An example of the primary sector at work within the fuel industry

An oil extraction company drills into the surface of the earth to extract crude oil as a raw material. This extraction company is a primary sector business, but quaternary sector businesses heavily influence its work. Quaternary sector organisations often refine the methodologies of the extraction company. They can conduct research and surveys that help the extraction company identify the best locations in which to drill to find oil reservoirs. They can also devise new drilling techniques or help to draft safety procedures.

The primary sector extractors sell the crude oil to refineries in the secondary sector. The refineries transform crude oil into petroleum fuel-based products that consumers can use. They then sell this fuel to petrol stations, which provide a tertiary sector service to consumers. Fuel from the secondary sector also powers other tertiary sector services, such as public transport or electricity production.

An example of the primary sector at work within the hospitality industry

A restaurant is a tertiary sector business that provides meals to customers. The ingredients used by this tertiary sector business come from the primary sector. Numerous primary sector providers, such as farms or fishing operations, supply the produce the restaurants require. Some restaurants buy directly from farmers or producers in the primary sector, while others buy from secondary sector providers. For example, butchers purchase meat from farmers and then treat and prepare it for resale to consumers, which can include restaurants.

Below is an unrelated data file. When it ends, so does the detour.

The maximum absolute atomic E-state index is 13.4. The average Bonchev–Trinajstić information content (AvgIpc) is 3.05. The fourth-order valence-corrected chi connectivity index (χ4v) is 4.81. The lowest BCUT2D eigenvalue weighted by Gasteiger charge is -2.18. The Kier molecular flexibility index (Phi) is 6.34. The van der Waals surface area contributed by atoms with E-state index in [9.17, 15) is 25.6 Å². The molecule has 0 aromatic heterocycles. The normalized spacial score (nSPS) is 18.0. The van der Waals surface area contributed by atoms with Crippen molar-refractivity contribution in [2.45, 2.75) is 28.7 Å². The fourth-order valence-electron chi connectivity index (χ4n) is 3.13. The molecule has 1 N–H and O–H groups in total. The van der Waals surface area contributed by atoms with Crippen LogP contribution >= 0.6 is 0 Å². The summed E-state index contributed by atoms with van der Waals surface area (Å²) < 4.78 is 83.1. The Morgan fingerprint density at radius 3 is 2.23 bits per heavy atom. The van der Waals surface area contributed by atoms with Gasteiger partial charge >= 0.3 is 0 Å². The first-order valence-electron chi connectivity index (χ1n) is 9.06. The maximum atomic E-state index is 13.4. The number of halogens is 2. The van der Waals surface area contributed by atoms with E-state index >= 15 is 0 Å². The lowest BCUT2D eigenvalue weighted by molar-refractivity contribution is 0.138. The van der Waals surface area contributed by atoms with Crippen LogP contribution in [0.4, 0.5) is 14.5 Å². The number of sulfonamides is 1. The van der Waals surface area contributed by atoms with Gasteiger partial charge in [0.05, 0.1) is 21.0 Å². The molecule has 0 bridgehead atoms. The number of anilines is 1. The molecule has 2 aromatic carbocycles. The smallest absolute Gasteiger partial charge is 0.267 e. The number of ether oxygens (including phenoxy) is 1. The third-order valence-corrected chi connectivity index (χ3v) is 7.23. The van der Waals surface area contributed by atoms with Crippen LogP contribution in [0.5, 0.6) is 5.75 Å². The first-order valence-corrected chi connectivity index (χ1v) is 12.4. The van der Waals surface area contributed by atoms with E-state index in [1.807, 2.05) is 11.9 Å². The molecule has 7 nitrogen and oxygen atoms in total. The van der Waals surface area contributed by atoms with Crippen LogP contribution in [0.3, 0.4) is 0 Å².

Many other secondary sector businesses use primary-sector-produced raw supplies to provide products to the hospitality industry. A brewery, for example, may use hops and other ingredients from primary sector farmers to create beers that they then sell to tertiary sector businesses. The people who run these breweries and the trained chefs who prepare meals in restaurants use their skills and knowledge acquired from the quaternary sector to carry out these processes.

Related: What are hospitality jobs? (A comprehensive career guide)

An example of the primary sector at work within the fashion industry

Clothing manufacturers in the secondary sector use various fabrics and other materials to create clothes. The fabrics they use aren't raw materials in themselves. Other secondary sector businesses create them. For example, these businesses treat and refine cotton to create different fabrics. Primary sector farmers harvest cotton plants to provide the cotton that they then sell to these secondary sector businesses. Quaternary sector knowledge on dyeing techniques, creating blended fabrics and treating the raw cotton in other ways inform their operations and help them to create a variety of fabrics for clothing manufacturers.

Explore more articles